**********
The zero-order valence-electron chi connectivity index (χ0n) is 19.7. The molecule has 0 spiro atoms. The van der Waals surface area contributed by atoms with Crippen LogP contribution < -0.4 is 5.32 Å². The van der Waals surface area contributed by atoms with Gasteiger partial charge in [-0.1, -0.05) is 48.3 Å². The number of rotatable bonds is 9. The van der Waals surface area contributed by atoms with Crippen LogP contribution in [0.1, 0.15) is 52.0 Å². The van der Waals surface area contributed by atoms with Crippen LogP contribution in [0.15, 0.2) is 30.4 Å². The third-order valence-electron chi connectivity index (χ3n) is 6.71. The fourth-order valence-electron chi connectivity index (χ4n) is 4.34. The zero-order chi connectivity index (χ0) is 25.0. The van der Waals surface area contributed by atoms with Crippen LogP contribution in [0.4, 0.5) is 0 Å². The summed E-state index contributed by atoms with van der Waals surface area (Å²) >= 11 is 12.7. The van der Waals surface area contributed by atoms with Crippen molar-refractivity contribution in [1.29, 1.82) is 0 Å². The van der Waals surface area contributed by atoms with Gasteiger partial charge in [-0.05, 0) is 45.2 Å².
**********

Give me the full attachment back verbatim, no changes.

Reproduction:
The zero-order valence-electron chi connectivity index (χ0n) is 19.7. The molecule has 0 spiro atoms. The van der Waals surface area contributed by atoms with Crippen LogP contribution < -0.4 is 5.32 Å². The van der Waals surface area contributed by atoms with Gasteiger partial charge in [-0.1, -0.05) is 48.3 Å². The number of rotatable bonds is 9. The van der Waals surface area contributed by atoms with Crippen LogP contribution in [0.1, 0.15) is 52.0 Å². The van der Waals surface area contributed by atoms with Crippen LogP contribution in [0.15, 0.2) is 30.4 Å². The third-order valence-electron chi connectivity index (χ3n) is 6.71. The fourth-order valence-electron chi connectivity index (χ4n) is 4.34. The zero-order chi connectivity index (χ0) is 25.0. The van der Waals surface area contributed by atoms with Crippen LogP contribution in [0.4, 0.5) is 0 Å². The summed E-state index contributed by atoms with van der Waals surface area (Å²) >= 11 is 12.7. The van der Waals surface area contributed by atoms with Crippen molar-refractivity contribution in [1.29, 1.82) is 0 Å². The van der Waals surface area contributed by atoms with Gasteiger partial charge in [-0.05, 0) is 45.2 Å².